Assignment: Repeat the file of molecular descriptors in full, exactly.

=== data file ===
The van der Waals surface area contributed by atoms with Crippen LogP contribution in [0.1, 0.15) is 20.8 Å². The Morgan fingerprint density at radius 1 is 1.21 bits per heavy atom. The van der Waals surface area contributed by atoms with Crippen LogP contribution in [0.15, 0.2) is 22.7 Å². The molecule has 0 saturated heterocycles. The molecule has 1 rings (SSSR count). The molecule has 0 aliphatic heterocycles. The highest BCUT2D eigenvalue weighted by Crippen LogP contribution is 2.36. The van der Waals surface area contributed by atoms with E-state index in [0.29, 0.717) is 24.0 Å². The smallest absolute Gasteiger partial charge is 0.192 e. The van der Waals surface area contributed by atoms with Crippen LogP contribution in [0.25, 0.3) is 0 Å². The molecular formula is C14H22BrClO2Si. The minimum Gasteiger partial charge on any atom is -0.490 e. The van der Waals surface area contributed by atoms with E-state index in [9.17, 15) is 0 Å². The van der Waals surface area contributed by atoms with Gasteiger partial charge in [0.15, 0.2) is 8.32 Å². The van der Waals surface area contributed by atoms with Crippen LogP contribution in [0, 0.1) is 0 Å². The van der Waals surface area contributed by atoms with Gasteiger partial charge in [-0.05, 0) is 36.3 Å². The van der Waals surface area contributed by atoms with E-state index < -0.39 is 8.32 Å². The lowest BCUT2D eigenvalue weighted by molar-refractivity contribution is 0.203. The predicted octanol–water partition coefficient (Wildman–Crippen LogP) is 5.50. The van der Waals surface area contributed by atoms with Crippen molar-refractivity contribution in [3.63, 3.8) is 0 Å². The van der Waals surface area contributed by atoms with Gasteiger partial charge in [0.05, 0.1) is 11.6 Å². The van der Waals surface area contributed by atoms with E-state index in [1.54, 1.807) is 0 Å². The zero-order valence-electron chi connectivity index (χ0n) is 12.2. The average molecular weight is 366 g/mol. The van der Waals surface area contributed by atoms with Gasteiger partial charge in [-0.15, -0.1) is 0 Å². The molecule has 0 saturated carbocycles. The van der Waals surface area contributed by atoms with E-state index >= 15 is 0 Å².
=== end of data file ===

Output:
The van der Waals surface area contributed by atoms with Crippen LogP contribution in [0.1, 0.15) is 20.8 Å². The Morgan fingerprint density at radius 1 is 1.21 bits per heavy atom. The van der Waals surface area contributed by atoms with Crippen LogP contribution in [0.15, 0.2) is 22.7 Å². The molecule has 0 saturated heterocycles. The molecule has 1 rings (SSSR count). The molecule has 0 aliphatic heterocycles. The highest BCUT2D eigenvalue weighted by Crippen LogP contribution is 2.36. The van der Waals surface area contributed by atoms with E-state index in [0.29, 0.717) is 24.0 Å². The smallest absolute Gasteiger partial charge is 0.192 e. The van der Waals surface area contributed by atoms with Crippen LogP contribution in [0.25, 0.3) is 0 Å². The molecular formula is C14H22BrClO2Si. The minimum Gasteiger partial charge on any atom is -0.490 e. The van der Waals surface area contributed by atoms with E-state index in [9.17, 15) is 0 Å². The van der Waals surface area contributed by atoms with Gasteiger partial charge in [0.15, 0.2) is 8.32 Å². The van der Waals surface area contributed by atoms with Crippen LogP contribution in [0, 0.1) is 0 Å². The van der Waals surface area contributed by atoms with Gasteiger partial charge in [-0.05, 0) is 36.3 Å². The van der Waals surface area contributed by atoms with E-state index < -0.39 is 8.32 Å². The lowest BCUT2D eigenvalue weighted by molar-refractivity contribution is 0.203. The predicted octanol–water partition coefficient (Wildman–Crippen LogP) is 5.50. The van der Waals surface area contributed by atoms with Crippen molar-refractivity contribution in [3.63, 3.8) is 0 Å². The van der Waals surface area contributed by atoms with Gasteiger partial charge in [0.05, 0.1) is 11.6 Å². The van der Waals surface area contributed by atoms with E-state index in [1.54, 1.807) is 0 Å². The zero-order valence-electron chi connectivity index (χ0n) is 12.2. The average molecular weight is 366 g/mol. The van der Waals surface area contributed by atoms with Gasteiger partial charge in [-0.15, -0.1) is 0 Å². The molecule has 0 saturated carbocycles. The van der Waals surface area contributed by atoms with E-state index >= 15 is 0 Å².